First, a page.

Reassessing the Size of Mormons, Adventists and Witnesses Using Census Data
by Ronald Lawson | 7 May 2020 |
This article compares the growth of three religious groups, the Church of Jesus Christ of Latter-day Saints, Seventh-day Adventists, and Jehovah’s Witnesses. All originated in America during the nineteenth century and have since globalized. It begins by using their official membership data to contrast their aggregate growth over time. It then questions the reliability of those official statistics. Noting that each group employs different criteria in selecting who it counts, it employs census data from 54 countries in all regions of the world and five surveys of US adult religious affiliation with adjustments for children as a proxy for an American census to provide a common basis for comparison. It finds consistent patterns, where membership data greatly overstate the number of Mormons, understate the number of Adventists, and also understate the number of Witnesses to an even greater extent. The article then calculates a weighted ratio between official and census data for each group and uses those ratios to estimate their aggregate adherents. This method results in a dramatic reordering of their sizes. Finally, the article accounts for the variations found between the three groups.
This study has compared official memberships of Mormons, Adventists, and Witnesses with estimates based on self-identification in census data from 54 different countries and a census proxy estimate for the United States. Official data show that the Adventist membership is the largest of the three groups, followed by Mormons, and then Witnesses. However, while the census data also show Adventists as the largest, Witnesses are second and Mormons trail as a distant third. The US census proxy for Mormons is the only category where the official data and the census proxy show reasonable agreement. For other countries, Mormon self-identification is less than a third of official statistics. Self-identification for Adventists exceeds their official data by almost a third, while those identifying as Witnesses are more than twice the official numbers. These data demonstrate that official membership statistics do not necessarily provide a reliable way of quantifying size: close attention must be paid to what categories are counted as members, and how accurately membership turnover is acknowledged.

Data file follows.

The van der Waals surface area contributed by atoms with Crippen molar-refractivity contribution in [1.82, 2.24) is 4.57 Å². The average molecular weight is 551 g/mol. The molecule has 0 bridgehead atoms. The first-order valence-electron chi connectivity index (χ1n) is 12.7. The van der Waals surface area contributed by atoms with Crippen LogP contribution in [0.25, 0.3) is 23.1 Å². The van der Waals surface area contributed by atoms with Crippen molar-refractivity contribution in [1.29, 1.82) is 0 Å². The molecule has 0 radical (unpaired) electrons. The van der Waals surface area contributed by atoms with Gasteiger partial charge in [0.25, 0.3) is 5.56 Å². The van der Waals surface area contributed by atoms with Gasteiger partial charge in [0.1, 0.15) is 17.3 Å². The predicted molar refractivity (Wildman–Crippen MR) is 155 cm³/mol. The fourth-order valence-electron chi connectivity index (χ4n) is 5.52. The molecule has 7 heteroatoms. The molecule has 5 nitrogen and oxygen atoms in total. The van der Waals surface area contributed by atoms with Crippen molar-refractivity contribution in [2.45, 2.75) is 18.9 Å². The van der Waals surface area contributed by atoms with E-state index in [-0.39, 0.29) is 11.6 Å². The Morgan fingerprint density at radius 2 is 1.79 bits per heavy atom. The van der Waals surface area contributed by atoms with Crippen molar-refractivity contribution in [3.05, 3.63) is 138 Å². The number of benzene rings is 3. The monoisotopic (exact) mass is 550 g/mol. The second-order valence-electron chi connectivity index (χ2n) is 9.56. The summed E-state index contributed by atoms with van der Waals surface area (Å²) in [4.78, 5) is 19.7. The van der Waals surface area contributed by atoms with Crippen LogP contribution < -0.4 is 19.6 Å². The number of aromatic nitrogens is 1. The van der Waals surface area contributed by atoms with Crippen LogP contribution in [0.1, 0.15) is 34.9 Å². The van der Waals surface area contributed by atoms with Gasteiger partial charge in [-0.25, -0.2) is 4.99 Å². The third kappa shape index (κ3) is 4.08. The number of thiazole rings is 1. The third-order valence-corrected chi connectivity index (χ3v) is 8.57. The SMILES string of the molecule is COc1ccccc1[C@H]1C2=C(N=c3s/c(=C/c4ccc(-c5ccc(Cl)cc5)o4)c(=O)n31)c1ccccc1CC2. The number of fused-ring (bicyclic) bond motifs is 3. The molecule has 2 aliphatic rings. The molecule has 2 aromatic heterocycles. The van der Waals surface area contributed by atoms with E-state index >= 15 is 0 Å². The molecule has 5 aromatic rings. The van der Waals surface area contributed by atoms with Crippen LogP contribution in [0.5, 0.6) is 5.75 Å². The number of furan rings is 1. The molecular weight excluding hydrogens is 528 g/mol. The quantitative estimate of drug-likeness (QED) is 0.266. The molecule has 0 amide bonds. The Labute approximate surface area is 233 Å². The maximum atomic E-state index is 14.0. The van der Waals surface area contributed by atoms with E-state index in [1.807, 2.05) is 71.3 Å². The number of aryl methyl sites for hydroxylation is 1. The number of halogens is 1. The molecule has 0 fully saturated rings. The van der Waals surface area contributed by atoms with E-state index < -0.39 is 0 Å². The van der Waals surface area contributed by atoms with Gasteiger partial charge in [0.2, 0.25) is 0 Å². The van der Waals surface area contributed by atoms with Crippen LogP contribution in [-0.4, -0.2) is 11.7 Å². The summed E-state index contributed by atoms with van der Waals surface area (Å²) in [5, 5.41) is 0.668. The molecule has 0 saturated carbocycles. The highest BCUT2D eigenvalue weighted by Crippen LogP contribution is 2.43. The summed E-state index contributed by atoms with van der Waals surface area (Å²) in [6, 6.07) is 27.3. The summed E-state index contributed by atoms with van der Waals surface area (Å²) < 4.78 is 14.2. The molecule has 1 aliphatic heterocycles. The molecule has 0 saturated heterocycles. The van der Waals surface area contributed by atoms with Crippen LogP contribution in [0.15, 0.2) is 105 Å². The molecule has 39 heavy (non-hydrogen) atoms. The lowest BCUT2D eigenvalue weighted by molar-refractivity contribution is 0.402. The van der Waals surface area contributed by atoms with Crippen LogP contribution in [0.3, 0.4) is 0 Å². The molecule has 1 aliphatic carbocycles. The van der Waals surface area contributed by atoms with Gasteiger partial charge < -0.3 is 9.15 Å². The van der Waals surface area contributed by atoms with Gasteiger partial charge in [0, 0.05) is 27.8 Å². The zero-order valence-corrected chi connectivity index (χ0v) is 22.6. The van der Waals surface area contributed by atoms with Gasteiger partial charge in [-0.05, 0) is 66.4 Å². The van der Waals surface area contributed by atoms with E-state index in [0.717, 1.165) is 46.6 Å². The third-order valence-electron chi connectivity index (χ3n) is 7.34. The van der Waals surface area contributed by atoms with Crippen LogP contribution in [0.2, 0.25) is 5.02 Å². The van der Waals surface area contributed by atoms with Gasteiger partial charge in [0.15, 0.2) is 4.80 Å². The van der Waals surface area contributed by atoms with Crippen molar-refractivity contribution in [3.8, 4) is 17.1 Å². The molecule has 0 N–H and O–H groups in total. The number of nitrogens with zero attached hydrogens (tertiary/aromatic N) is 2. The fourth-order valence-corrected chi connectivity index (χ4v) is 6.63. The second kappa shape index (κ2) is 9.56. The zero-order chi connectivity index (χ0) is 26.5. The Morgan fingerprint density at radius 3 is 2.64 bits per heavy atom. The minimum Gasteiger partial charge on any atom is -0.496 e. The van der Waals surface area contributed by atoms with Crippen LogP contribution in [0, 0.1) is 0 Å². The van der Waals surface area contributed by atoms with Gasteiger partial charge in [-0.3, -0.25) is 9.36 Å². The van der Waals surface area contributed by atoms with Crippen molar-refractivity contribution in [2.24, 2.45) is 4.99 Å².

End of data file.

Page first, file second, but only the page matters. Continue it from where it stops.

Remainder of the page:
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Ronald Lawson was Professor in the Department of Urban Studies at Queens College, the City University of New York, where he taught courses focusing on the sociology of religion and political sociology. He is also the President of the Metro New York Adventist Forum, a position he held for 41 years. He is completing a book, Apocalypse Postponed, that will give a sociological account of international Adventism, the first major study of a global church.